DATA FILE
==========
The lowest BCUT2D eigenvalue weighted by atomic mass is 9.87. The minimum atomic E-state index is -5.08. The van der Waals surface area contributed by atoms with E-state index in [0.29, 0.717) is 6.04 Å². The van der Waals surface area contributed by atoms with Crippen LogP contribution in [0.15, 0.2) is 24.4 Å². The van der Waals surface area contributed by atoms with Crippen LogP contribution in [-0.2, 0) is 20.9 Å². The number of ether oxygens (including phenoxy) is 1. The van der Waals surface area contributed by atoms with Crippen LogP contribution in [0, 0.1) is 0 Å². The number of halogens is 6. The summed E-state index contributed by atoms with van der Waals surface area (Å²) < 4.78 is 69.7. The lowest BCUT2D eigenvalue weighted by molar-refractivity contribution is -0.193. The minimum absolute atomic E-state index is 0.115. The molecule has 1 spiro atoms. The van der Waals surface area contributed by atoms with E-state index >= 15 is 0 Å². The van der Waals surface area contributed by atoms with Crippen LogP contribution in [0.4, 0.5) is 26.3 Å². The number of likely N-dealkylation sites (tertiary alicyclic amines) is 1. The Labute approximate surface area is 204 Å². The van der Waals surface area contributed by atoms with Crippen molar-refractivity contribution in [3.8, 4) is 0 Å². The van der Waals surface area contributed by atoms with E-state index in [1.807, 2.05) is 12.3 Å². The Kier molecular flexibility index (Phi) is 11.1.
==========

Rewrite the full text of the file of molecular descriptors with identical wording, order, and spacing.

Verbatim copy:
The lowest BCUT2D eigenvalue weighted by atomic mass is 9.87. The minimum atomic E-state index is -5.08. The van der Waals surface area contributed by atoms with E-state index in [0.29, 0.717) is 6.04 Å². The van der Waals surface area contributed by atoms with Crippen LogP contribution in [0.15, 0.2) is 24.4 Å². The van der Waals surface area contributed by atoms with Crippen LogP contribution in [-0.2, 0) is 20.9 Å². The number of ether oxygens (including phenoxy) is 1. The van der Waals surface area contributed by atoms with Crippen LogP contribution in [0, 0.1) is 0 Å². The number of halogens is 6. The summed E-state index contributed by atoms with van der Waals surface area (Å²) < 4.78 is 69.7. The lowest BCUT2D eigenvalue weighted by molar-refractivity contribution is -0.193. The minimum absolute atomic E-state index is 0.115. The molecule has 1 spiro atoms. The van der Waals surface area contributed by atoms with E-state index >= 15 is 0 Å². The van der Waals surface area contributed by atoms with Crippen LogP contribution in [0.4, 0.5) is 26.3 Å². The number of likely N-dealkylation sites (tertiary alicyclic amines) is 1. The Labute approximate surface area is 204 Å². The van der Waals surface area contributed by atoms with Crippen molar-refractivity contribution in [3.8, 4) is 0 Å². The van der Waals surface area contributed by atoms with E-state index in [1.807, 2.05) is 12.3 Å². The Kier molecular flexibility index (Phi) is 11.1.